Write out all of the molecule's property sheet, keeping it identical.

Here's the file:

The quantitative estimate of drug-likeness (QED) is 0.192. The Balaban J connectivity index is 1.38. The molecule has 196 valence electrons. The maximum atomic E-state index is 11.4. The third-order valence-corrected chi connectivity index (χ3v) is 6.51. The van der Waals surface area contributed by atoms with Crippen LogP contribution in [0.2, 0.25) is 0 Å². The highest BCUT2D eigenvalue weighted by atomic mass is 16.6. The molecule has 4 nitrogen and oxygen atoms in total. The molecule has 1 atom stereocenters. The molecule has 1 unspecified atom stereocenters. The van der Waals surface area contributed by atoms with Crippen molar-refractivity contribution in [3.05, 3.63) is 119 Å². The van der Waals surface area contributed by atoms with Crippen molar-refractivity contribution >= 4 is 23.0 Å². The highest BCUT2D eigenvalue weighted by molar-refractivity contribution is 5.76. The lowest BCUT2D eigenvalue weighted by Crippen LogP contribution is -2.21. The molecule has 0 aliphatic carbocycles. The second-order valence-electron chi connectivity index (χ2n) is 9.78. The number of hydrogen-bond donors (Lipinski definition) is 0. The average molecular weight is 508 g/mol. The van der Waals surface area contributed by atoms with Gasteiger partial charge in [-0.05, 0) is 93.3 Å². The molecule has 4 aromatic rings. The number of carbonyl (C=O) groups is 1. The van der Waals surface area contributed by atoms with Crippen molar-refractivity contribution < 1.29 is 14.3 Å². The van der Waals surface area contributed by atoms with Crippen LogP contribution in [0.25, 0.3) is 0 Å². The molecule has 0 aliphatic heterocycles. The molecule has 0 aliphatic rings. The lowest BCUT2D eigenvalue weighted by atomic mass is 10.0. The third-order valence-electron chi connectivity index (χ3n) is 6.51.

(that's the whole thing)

The quantitative estimate of drug-likeness (QED) is 0.192. The Balaban J connectivity index is 1.38. The molecule has 196 valence electrons. The maximum atomic E-state index is 11.4. The third-order valence-corrected chi connectivity index (χ3v) is 6.51. The van der Waals surface area contributed by atoms with Crippen LogP contribution in [0.2, 0.25) is 0 Å². The highest BCUT2D eigenvalue weighted by atomic mass is 16.6. The molecule has 4 nitrogen and oxygen atoms in total. The molecule has 1 atom stereocenters. The molecule has 1 unspecified atom stereocenters. The van der Waals surface area contributed by atoms with Crippen molar-refractivity contribution in [3.05, 3.63) is 119 Å². The van der Waals surface area contributed by atoms with Crippen molar-refractivity contribution >= 4 is 23.0 Å². The highest BCUT2D eigenvalue weighted by molar-refractivity contribution is 5.76. The lowest BCUT2D eigenvalue weighted by Crippen LogP contribution is -2.21. The molecule has 0 aliphatic carbocycles. The second-order valence-electron chi connectivity index (χ2n) is 9.78. The number of hydrogen-bond donors (Lipinski definition) is 0. The average molecular weight is 508 g/mol. The van der Waals surface area contributed by atoms with Gasteiger partial charge in [-0.05, 0) is 93.3 Å². The molecule has 4 aromatic rings. The number of carbonyl (C=O) groups is 1. The van der Waals surface area contributed by atoms with Crippen molar-refractivity contribution < 1.29 is 14.3 Å². The van der Waals surface area contributed by atoms with Crippen LogP contribution in [0.25, 0.3) is 0 Å². The molecule has 0 aliphatic heterocycles. The molecule has 0 aliphatic rings. The lowest BCUT2D eigenvalue weighted by atomic mass is 10.0. The third-order valence-electron chi connectivity index (χ3n) is 6.51.